New facilities for RePEc authors to enrich their publication metadata

November 7, 2014

In his recent post Thomas Krichel discussed some new Socionet facilities for authors which technically work as a creation of semantic linkages between different RePEc entities (papers, personal profiles, etc.).

As Thomas mentioned at the moment we, i.e. the Socionet team, are opening these new facilities to RePEc users for experimentation. The easiest way to get to take part is to have an  account at the RePEc Author Service (RAS). I have a conference paper with the technical details.

RAS registrants with linked publications can make experiments in seven main use cases. Let me take these in turn:

1. You can specify the roles of your co-authorship in the making of a collective paper. The idea for such a facility and initial taxonomy of author roles comes from a Nature commentary (http://www.nature.com/news/publishing-credit-where-credit-is-due-1.15033) as well as from the CRediT project. The Wellcome Trust, Digital Science, CASRAI, and NISO as members of this project that has also started a survey on the Standardized Taxonomy for Contributor Roles.

2. You can make some updates to the way your paper is described. It can be done in two ways: 1) by annotating text fragments of a paper’s abstract to provide readers with additional and/or newer information on the topic; and 2) by linking a paper to its newest versions, and/or to related papers that appeared later.

3. You can link your paper to show to readers an evolution of ideas or a development of approaches through a set of your papers.

4. You can contribute data on how the works referenced in your paper are used.

5. You can make recommendations to and/or share useful information with registered authors whose papers you are looking at. In this case your proposal will look as a linkage with some taxonomy between some of your papers and the one you are currently reading.

6. You can establish relationships of scientific development or complementarity between your paper and the one you are currently reading.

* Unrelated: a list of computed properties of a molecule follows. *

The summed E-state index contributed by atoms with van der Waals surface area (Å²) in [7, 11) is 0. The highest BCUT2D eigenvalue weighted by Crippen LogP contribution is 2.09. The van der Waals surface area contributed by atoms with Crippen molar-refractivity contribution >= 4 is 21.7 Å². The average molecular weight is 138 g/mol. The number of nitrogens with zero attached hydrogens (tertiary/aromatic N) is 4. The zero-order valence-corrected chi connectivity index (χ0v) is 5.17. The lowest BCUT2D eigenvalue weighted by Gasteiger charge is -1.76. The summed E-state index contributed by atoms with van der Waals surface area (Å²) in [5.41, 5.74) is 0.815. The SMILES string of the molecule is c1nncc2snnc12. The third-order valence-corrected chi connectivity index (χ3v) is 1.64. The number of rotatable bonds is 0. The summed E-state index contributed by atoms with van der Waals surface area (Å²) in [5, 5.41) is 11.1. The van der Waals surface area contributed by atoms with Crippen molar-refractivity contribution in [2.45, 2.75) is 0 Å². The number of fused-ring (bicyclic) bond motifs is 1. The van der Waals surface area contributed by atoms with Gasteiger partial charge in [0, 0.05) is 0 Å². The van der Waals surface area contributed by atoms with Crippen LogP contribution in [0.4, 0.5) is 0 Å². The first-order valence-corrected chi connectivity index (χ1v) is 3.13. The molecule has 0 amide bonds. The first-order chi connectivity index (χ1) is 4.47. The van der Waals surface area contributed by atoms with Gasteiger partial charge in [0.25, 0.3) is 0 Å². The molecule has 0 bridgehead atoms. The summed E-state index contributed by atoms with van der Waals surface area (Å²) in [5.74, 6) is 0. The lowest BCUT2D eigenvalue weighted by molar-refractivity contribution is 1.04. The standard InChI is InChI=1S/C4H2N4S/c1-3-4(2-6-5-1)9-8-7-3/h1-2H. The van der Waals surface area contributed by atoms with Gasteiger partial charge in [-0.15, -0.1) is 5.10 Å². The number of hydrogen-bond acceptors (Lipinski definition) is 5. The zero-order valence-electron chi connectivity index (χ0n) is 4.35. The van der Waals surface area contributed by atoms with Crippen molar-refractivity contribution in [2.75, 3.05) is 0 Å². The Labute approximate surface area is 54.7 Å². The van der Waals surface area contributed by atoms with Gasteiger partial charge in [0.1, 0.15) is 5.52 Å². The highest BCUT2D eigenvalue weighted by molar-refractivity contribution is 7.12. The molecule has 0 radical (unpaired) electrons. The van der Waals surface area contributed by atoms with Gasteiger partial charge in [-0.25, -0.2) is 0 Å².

7. You can issue your professional opinion about another paper by using a specific taxonomy.

You can look at one of my papers where I made some enrichment. You will see the implementation of above points 1, 2, 3, and 4.

I plan to publish at the blog notes with instructions how to test each use case listed above.  It will provide discussions about taxonomies that we used, user interfaces that we built and so on.

We would like to have feedback from the community on this new technology and on created new opportunities for scientists. I see a lot of benefits for the research community related with further development of this approach.

If you have your account at RePEc Author Service, you can open your publications at Socionet, log in, and make experiments with its enrichment right now.

There are three simple ways to find a paper of yours at Socionet:

1. By a Google search with a string like this “site:socionet.ru krichel redif”, where keywords “krichel” and “redif” specify you as an author and something from a title or an abstract of your paper;

2. If you know your RAS short-ID (use RePEc Short-ID lookup tool) you can open your personal profile at Socionet and use hyperlinks to your publications there. To open your profile at Socionet replace in this URL the word “short-ID” on your real RAS short-ID –  http://socionet.ru/pub.xml?l=en&h=repec:per:pers:short-ID.  For example, Thomas Krichel has RAS shotr-ID = pkr1. So the URL to his personal profile at Socionet is http://socionet.ru/pub.xml?l=en&h=repec:per:pers:pkr1

3. If you can find a handle (RePEc ID) of your paper in IDEAS or EconPapers, you can just insert it instead of word “handle” into this URL – http://socionet.ru/pub.xml?l=en&h=handle, e.g. for a handle “repec:rpc:rdfdoc:redif” the URL should be like this – http://socionet.ru/pub.xml?l=en&h=repec:rpc:rdfdoc:redif

See also detailed instruction on how to log into the system with your RAS short-ID.

Note: at Socionet pages of papers, personal profiles, etc. at the right top corner there is a link to switch on the another language version. The link will be “[eng]” or “[рус]” depends on which language version is now opened.

Enjoy!


Let the Reader Decide!

May 27, 2014

I just learned about  a new journal with a new concept that sounds interesting: Royal Society Open Science. It has a review process and will publish all articles which are scientifically sound, leaving judgement of importance and impact to the reader.

This seems apposite because printing costs and distribution costs are practically absent in the Internet age. So there is no big point in rationing publication space (that is not scarce anymore) by  “importance” or “impact”.

Unfortunately this  journal does not cover economics.


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